We show that simulated carbon–climate feedbacks can significantly impact the onset of undersaturated aragonite conditions in the Southern and Arctic oceans, the suitable habitat for tropical coral and the deepwater saturation states. Under the high-emissions scenarios (RCP8.5 and RCP6), the carbon–climate feedbacks advance the onset of surface water under saturation and the decline in suitable coral reef habitat by a decade or more. The impacts of the carbon–climate feedbacks are most significant for the medium- (RCP4.5) and low-emissions (RCP2.6) scenarios. For the RCP4.5 scenario, by 2100 the carbon–climate feedbacks nearly double the area of surface water undersaturated with respect to aragonite and reduce by 50 % the surface water suitable for coral reefs. For the RCP2.6 scenario, by 2100 the carbon–climate feedbacks reduce the area suitable for coral reefs by 40 % and increase the area of undersaturated surface water by 20 %. The sensitivity of ocean acidification to the carbon–climate feedbacks in the low to medium emission scenarios is important because recent CO2 emission reduction commitments are trying to transition emissions to such a scenario. Our study highlights the need to better characterise the carbon–climate feedbacks and ensure we do not underestimate the projected ocean acidification.

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Adjusting mitigation pathways to stabilize climate at 1.5 and 2.0 °C rise in global temperatures to year 2300

To avoid the most dangerous consequences of anthropogenic climate change, the Paris Agreement provides a clear and agreed climate mitigation target of stabilizing global surface warming to under 2.0 °C above preindustrial, and preferably closer to 1.5 °C. However, policy makers do not currently know exactly what carbon emissions pathways to follow to stabilize warming below these agreed targets, because there is large uncertainty in future temperature rise for any given pathway. This large uncertainty makes it difficult for a cautious policy maker to avoid either: (1) allowing warming to exceed the agreed target; or (2) cutting global emissions more than is required to satisfy the agreed target, and their associated societal costs. This study presents a novel Adjusting Mitigation Pathway (AMP) approach to restrict future warming to policy‐driven targets, in which future emissions reductions are not fully determined now but respond to future surface warming each decade in a self‐adjusting manner. A large ensemble of Earth system model simulations, constrained by geological and historical observations of past climate change, demonstrates our self‐adjusting mitigation approach for a range of climate stabilization targets ranging from 1.5 to 4.5 °C, and generates AMP scenarios up to year 2300 for surface warming, carbon emissions, atmospheric To avoid the most dangerous consequences of anthropogenic climate change, the Paris Agreement provides a clear and agreed climate mitigation target of stabilizing global surface warming to under 2.0 °C above preindustrial, and preferably closer to 1.5 °C. However, policy makers do not currently know exactly what carbon emissions pathways to follow to stabilize warming below these agreed targets, because there is large uncertainty in future temperature rise for any given pathway. This large uncertainty makes it difficult for a cautious policy maker to avoid either: (1) allowing warming to exceed the agreed target; or (2) cutting global emissions more than is required to satisfy the agreed target, and their associated societal costs. This study presents a novel Adjusting Mitigation Pathway (AMP) approach to restrict future warming to policy‐driven targets, in which future emissions reductions are not fully determined now but respond to future surface warming each decade in a self‐adjusting manner. A large ensemble of Earth system model simulations, constrained by geological and historical observations of past climate change, demonstrates our self‐adjusting mitigation approach for a range of climate stabilization targets ranging from 1.5 to 4.5 °C, and generates AMP scenarios up to year 2300 for surface warming, carbon emissions, atmospheric CO2, global mean sea level, and surface ocean acidification. We find that lower 21st century warming targets will significantly reduce ocean acidification this century, and will avoid up to 4m of sea‐level rise by year 2300 relative to a high‐end scenario. , global mean sea level, and surface ocean acidification. We find that lower 21st century warming targets will significantly reduce ocean acidification this century, and will avoid up to 4m of sea‐level rise by year 2300 relative to a high‐end scenario.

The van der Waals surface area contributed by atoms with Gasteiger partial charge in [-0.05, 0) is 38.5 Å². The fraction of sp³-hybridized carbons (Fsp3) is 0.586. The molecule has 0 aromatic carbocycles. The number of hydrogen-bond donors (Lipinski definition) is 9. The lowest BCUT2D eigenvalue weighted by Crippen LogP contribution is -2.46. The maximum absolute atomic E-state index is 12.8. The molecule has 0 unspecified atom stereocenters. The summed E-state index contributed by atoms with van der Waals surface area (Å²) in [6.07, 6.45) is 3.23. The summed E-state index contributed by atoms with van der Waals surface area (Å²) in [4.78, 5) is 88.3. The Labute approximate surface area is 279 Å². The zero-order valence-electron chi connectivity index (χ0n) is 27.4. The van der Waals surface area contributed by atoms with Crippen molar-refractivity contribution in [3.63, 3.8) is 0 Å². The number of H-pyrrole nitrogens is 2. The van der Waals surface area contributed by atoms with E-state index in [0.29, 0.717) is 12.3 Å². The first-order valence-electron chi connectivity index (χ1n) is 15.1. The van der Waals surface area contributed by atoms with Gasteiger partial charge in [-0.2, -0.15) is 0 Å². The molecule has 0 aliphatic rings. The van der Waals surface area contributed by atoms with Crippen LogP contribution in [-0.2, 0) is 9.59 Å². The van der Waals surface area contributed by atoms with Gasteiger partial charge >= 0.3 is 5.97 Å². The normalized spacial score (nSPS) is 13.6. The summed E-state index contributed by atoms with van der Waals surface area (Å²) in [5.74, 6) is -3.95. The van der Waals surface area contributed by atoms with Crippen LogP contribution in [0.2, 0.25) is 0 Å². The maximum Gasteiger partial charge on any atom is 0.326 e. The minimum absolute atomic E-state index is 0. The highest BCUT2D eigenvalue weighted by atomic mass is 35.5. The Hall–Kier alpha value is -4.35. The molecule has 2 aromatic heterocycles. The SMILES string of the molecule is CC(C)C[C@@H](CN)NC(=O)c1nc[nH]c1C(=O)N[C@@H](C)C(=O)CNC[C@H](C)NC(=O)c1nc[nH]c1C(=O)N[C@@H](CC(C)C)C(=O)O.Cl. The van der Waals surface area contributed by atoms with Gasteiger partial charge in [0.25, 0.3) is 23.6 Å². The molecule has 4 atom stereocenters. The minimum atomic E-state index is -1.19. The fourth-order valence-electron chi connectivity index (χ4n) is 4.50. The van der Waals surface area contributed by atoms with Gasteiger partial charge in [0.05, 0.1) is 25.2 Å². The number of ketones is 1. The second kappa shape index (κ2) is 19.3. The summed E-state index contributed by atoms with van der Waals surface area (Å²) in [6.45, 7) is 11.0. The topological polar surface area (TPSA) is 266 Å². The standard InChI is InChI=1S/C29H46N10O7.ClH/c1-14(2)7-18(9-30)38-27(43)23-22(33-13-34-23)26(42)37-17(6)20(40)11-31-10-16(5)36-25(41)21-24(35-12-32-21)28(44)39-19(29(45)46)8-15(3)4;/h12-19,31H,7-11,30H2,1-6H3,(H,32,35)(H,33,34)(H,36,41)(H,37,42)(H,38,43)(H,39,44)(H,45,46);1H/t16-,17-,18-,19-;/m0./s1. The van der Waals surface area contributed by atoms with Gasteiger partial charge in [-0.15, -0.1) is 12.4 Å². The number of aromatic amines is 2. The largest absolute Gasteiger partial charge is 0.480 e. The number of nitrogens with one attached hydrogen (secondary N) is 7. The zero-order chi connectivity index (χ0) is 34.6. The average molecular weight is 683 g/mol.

Continue reading ‘Adjusting mitigation pathways to stabilize climate at 1.5 and 2.0 °C rise in global temperatures to year 2300’


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Ocean acidification in the IPCC AR5 WG II